Some property owners might find it difficult to build up private dams because of the expense, but Miarka said several owners in the Gills Creek watershed likely will repair or replace dams to better withstand future storms. The S.C. Department of Health and Environmental Control is weighing whether to approve the repair or replacement of dams battered by the storm.

Miarka, however, said development upstream also needs to be more tightly controlled to limit runoff. That could be done with tougher storm water management standards that would require commercial developments to retain more water, he said.

In making their conclusions, Culbertson and Eaton used rainfall data from the October storm and compared that to areas of both counties with some of the most dramatic increases in development. The research assumed that 35-70 percent of the rain falling in early October would run off of pavement and other development in areas above Covington Lake and the Old Mill Pond.

Above Covington Lake, for instance, maps showed moderate urbanization in 2001, but by 2011, urbanization above the lake had expanded sharply. The lake is close to Killian Road near the increasingly popular Blythewood area of northern Richland County. Maps of the Twelve-Mile Creek area of Lexington County showed similar increases in development.

Some property owners in Columbia have complained that runoff from upstream development increased pressure on dams such as the one at Lake Elizabeth on U.S. 21 north of Columbia. Culbertson said the condition of dams could also have contributed to their failure.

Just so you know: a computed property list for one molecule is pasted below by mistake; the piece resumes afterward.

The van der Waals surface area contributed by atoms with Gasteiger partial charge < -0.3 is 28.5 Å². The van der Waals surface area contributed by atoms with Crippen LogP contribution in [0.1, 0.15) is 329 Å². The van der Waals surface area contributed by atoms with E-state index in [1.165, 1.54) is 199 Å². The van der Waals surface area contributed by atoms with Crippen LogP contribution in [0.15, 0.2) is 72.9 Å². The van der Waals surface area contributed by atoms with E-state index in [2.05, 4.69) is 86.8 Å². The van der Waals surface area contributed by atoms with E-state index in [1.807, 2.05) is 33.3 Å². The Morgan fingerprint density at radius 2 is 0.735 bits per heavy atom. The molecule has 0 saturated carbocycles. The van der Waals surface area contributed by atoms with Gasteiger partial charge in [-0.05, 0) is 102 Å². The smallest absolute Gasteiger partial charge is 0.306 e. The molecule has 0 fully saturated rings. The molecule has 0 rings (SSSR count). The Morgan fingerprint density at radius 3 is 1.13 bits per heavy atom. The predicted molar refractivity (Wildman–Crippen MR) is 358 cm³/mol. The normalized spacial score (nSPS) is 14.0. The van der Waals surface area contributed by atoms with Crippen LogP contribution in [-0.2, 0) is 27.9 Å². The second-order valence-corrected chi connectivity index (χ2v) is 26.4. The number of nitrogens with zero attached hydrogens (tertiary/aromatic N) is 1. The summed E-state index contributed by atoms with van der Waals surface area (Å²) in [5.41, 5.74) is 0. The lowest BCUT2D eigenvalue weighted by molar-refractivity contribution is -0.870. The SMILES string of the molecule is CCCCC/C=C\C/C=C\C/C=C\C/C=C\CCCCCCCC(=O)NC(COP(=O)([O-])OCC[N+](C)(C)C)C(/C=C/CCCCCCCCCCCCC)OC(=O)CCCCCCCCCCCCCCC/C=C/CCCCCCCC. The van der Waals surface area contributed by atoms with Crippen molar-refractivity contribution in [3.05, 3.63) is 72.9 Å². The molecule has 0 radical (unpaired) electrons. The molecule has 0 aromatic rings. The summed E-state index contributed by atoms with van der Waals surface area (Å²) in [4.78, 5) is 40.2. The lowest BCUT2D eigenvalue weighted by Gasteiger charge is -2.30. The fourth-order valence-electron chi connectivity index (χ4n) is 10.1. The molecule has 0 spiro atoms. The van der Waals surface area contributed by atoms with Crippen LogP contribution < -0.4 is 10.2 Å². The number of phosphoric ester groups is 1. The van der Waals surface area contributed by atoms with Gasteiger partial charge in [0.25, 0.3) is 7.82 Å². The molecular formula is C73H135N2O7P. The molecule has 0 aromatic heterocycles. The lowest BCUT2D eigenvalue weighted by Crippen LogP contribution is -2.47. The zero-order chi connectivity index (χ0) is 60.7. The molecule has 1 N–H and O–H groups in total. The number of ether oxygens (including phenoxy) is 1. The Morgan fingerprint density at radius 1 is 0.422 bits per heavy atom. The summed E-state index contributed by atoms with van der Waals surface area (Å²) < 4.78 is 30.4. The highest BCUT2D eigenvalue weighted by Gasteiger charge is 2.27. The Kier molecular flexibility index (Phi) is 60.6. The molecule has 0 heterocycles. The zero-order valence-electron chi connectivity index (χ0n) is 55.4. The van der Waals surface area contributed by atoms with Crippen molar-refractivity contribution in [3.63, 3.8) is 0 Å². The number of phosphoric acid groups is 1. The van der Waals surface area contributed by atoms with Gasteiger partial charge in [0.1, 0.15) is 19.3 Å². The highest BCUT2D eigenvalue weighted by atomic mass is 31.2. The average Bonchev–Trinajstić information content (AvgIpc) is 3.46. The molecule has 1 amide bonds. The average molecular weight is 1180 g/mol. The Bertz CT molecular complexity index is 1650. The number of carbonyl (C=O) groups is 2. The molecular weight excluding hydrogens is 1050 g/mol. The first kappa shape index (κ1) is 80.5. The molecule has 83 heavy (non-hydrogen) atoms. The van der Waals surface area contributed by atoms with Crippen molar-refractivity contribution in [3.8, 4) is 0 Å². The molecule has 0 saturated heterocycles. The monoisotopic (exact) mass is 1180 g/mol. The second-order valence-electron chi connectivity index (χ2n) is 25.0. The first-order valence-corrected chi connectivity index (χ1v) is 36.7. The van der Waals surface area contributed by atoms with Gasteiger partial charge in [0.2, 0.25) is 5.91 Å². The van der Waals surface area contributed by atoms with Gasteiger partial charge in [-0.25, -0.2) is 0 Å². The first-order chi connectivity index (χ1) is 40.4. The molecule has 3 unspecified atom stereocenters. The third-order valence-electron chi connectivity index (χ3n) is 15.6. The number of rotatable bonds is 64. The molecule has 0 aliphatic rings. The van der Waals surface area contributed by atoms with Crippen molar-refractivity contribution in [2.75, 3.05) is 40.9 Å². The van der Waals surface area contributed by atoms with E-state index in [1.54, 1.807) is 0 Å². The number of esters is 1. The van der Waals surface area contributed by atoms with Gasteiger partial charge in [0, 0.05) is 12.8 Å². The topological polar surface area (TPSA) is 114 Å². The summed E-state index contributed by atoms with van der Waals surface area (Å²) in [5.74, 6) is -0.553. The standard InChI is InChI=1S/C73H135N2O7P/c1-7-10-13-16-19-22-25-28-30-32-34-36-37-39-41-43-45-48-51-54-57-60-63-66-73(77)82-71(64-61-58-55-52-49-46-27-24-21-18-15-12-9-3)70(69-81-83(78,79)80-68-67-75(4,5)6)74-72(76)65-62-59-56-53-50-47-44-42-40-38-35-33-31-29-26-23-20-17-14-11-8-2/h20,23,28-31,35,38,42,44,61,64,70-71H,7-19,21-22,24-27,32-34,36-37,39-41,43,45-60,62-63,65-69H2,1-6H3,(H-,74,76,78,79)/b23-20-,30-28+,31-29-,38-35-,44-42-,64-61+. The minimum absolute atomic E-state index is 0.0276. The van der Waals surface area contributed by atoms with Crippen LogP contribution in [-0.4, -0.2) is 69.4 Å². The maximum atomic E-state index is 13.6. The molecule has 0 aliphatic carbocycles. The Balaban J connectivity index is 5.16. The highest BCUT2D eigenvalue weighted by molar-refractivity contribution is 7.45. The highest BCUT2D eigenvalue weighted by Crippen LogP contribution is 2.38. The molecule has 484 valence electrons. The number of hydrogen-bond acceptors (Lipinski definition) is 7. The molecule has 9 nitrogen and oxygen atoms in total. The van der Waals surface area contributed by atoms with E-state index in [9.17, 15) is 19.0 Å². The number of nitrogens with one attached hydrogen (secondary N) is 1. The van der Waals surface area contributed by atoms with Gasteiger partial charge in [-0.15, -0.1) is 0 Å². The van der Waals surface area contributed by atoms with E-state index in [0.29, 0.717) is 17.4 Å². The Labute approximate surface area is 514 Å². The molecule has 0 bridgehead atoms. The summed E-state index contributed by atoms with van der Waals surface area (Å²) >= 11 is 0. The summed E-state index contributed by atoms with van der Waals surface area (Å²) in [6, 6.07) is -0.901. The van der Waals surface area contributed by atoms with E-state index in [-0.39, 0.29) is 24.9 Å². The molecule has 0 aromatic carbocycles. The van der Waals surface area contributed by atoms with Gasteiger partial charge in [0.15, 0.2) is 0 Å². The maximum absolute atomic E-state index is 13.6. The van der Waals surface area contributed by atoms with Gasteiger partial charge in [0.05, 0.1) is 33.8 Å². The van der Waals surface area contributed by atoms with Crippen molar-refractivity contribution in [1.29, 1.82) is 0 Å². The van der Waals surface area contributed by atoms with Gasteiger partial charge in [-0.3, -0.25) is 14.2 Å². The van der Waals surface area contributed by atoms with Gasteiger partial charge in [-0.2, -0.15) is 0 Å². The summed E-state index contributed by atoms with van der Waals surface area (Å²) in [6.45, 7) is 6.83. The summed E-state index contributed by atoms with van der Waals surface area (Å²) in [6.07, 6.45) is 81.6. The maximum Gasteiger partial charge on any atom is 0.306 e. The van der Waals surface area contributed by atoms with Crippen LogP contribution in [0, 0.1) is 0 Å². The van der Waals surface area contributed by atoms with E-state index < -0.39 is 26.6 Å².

The recently completed College of Charleston study was unveiled Friday at the Geological Society of America’s annual Southeastern conference. Researchers from the University of South Carolina, the U.S. Forest Service and the S.C. Emergency Management Division also discussed research they have conducted about the effects of the storm.

Last fall’s storm dropped nearly 17 inches of rain in the Gills Creek watershed in 24 hours, one of the highest rainfall amounts in the state. The heavily urbanized watershed has a string of dams, most of which are classified as posing a high or significant hazard because of surrounding development.

The storm killed 19 people statewide, displaced 20,000 others and left 40,000 people without drinkable water, according to the Emergency Management Division. At the height of the flood, more than 500 roads and bridges were closed, although most have since reopened, a division official said.

During Friday’s presentations, USC engineer Inthuorn Sasanakul said about 60 percent of the dams in South Carolina are more than 50 years old. Most of the dams are made of earth and are privately owned. Research she is heading is examining failures of both dams and culverts that run beneath roads. Worldwide, erosion causes dam failures more than 90 percent of the time, according to data she presented.

Of the state’s regulated dams, Sasanakul said about 28 percent are considered high or significant hazard structures, meaning they present a danger to life and property downstream.

Photographer Matt Walsh contributed to this story